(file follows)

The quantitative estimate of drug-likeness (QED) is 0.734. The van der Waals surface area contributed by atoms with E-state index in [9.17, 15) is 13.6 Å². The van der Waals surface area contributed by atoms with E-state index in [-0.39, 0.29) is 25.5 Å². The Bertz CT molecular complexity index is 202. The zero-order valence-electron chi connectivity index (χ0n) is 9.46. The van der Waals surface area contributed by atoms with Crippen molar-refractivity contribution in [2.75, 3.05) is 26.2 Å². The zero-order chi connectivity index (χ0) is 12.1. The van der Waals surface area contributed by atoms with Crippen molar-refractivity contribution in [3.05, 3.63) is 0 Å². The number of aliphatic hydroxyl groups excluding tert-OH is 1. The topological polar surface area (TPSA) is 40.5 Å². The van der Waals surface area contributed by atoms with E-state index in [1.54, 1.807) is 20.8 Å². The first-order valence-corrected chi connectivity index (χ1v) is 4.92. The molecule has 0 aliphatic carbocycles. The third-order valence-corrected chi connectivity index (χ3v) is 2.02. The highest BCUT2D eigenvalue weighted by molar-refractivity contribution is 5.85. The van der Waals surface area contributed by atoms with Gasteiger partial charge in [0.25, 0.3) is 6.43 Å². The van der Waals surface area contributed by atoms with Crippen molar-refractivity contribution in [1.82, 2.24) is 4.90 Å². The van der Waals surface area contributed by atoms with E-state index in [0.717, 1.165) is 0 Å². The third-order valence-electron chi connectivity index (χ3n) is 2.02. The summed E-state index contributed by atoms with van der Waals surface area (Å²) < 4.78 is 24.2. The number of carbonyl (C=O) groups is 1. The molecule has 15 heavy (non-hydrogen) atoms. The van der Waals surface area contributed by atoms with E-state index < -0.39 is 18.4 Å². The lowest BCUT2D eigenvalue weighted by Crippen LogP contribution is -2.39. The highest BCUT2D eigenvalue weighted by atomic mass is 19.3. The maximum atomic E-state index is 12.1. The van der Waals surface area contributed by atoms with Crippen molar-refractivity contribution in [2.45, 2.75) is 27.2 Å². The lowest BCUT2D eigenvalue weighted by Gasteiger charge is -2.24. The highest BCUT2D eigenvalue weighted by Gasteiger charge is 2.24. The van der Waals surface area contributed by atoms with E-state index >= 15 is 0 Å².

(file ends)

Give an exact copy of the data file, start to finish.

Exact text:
The quantitative estimate of drug-likeness (QED) is 0.734. The van der Waals surface area contributed by atoms with E-state index in [9.17, 15) is 13.6 Å². The van der Waals surface area contributed by atoms with E-state index in [-0.39, 0.29) is 25.5 Å². The Bertz CT molecular complexity index is 202. The zero-order valence-electron chi connectivity index (χ0n) is 9.46. The van der Waals surface area contributed by atoms with Crippen molar-refractivity contribution in [2.75, 3.05) is 26.2 Å². The zero-order chi connectivity index (χ0) is 12.1. The van der Waals surface area contributed by atoms with Crippen molar-refractivity contribution in [3.05, 3.63) is 0 Å². The number of aliphatic hydroxyl groups excluding tert-OH is 1. The topological polar surface area (TPSA) is 40.5 Å². The van der Waals surface area contributed by atoms with E-state index in [1.54, 1.807) is 20.8 Å². The first-order valence-corrected chi connectivity index (χ1v) is 4.92. The molecule has 0 aliphatic carbocycles. The third-order valence-corrected chi connectivity index (χ3v) is 2.02. The highest BCUT2D eigenvalue weighted by molar-refractivity contribution is 5.85. The van der Waals surface area contributed by atoms with Gasteiger partial charge in [0.25, 0.3) is 6.43 Å². The van der Waals surface area contributed by atoms with Crippen molar-refractivity contribution in [1.82, 2.24) is 4.90 Å². The van der Waals surface area contributed by atoms with E-state index in [0.717, 1.165) is 0 Å². The third-order valence-electron chi connectivity index (χ3n) is 2.02. The summed E-state index contributed by atoms with van der Waals surface area (Å²) < 4.78 is 24.2. The number of carbonyl (C=O) groups is 1. The molecule has 15 heavy (non-hydrogen) atoms. The van der Waals surface area contributed by atoms with E-state index < -0.39 is 18.4 Å². The lowest BCUT2D eigenvalue weighted by Crippen LogP contribution is -2.39. The highest BCUT2D eigenvalue weighted by atomic mass is 19.3. The maximum atomic E-state index is 12.1. The van der Waals surface area contributed by atoms with Crippen molar-refractivity contribution in [2.45, 2.75) is 27.2 Å². The lowest BCUT2D eigenvalue weighted by Gasteiger charge is -2.24. The highest BCUT2D eigenvalue weighted by Gasteiger charge is 2.24. The van der Waals surface area contributed by atoms with E-state index >= 15 is 0 Å².